Nicr Aug 28, 2019

Imagine a world where kids trade cards of great novel characters and vending machines recite Shakespeare for 10p, where theft of a Dickens manuscript is a $5M loss and a national security incident, where reality "bends" and fictional characters become real, where time is unstable and so is the content of books, where literature majors are in professional demand----this is the alternate reality in which Thursday Next, a Litera Tec, battles the forces of evil to right the wrong of literary crimes.

HCL_staff_reviews Oct 08, 2018

Jump into the zany world of SpecOps, the Chrono Guard, and the Goliath Corporation where our heroine, Thursday Next, will try to save the day. Fforde has created a world where people can time travel and enter books, and characters from novels, such as Great Expectations' Miss Haversham, can enter the real world. Look for characters from all those old favorites in one of the Thursday Next novels, but check your reality at the door. This is the first book in the series. — Jan G., Penn Lake Library

Jan 12, 2018

I loved Fforde's Nursery Crime Division books, but couldn't finish this. Thursday Next too down.

Jun 01, 2017

There was much in this book for a librarian like me to enjoy. The villain was a crafty and seemingly invincible adversary for our heroine SecOps Agent Thursday Next. That brings to mind the quirky names sprinkled throughout including Braxton Hicks and Jack Schitt. Add in the out-of-time pop in visits from her father, the return of the Dodo bird as a pet of choice and the many references to great literature including one of my favorite novels of all time: "Jane Eyre" and you have a book that is worth reading. I will definitely be giving this series some more attention. Without delivering any huge spoilers I must mention one of my favorite moments in the book when Agent Next is in a hospital bed and receives a visit from her future self and partner agent in a multi-colored roadster. Where can I get one of those?!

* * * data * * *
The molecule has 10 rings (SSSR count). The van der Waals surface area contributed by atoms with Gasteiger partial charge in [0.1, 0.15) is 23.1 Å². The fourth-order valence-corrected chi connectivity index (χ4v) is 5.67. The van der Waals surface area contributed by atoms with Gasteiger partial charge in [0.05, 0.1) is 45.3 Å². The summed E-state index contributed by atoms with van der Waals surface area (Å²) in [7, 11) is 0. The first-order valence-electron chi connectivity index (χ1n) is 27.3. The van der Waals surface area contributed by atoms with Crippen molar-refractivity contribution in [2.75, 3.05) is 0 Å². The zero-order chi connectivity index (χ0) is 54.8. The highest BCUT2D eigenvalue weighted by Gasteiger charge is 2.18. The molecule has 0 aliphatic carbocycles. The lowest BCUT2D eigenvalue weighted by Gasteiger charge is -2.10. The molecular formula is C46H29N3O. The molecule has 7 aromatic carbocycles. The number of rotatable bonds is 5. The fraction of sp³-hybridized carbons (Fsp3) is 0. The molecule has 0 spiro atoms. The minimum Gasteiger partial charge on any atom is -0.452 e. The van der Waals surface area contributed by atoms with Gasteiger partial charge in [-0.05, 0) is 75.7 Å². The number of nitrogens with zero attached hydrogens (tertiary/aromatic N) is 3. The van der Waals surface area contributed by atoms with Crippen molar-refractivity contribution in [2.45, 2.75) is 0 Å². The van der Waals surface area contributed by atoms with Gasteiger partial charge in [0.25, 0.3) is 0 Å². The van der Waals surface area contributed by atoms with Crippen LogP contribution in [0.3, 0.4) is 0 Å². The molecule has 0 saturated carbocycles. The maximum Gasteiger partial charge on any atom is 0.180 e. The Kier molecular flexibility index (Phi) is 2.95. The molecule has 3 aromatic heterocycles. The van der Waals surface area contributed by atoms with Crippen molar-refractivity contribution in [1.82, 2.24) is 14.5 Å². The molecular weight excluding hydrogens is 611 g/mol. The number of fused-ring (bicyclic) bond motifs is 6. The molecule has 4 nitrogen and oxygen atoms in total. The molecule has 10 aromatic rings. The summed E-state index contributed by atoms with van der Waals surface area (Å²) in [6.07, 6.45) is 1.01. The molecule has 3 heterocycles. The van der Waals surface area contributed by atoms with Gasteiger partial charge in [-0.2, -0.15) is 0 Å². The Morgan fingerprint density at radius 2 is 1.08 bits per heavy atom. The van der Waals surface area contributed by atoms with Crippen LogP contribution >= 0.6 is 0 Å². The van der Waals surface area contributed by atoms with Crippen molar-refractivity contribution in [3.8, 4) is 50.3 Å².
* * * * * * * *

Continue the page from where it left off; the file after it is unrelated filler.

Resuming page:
SquamishLibraryStaff Mar 15, 2017

I have fallen head over heels in love with Jasper Fford’s highly original literary world and am looking forward to his next book. Not sure that I fully approve of Thursday’s romantic choices, but hopefully that will be further fleshed out later in the series.

A note in case anyone is wondering, I might have enjoyed this even more if I’d read “Jane Eyre” first, but it’s not necessary.

Dec 12, 2016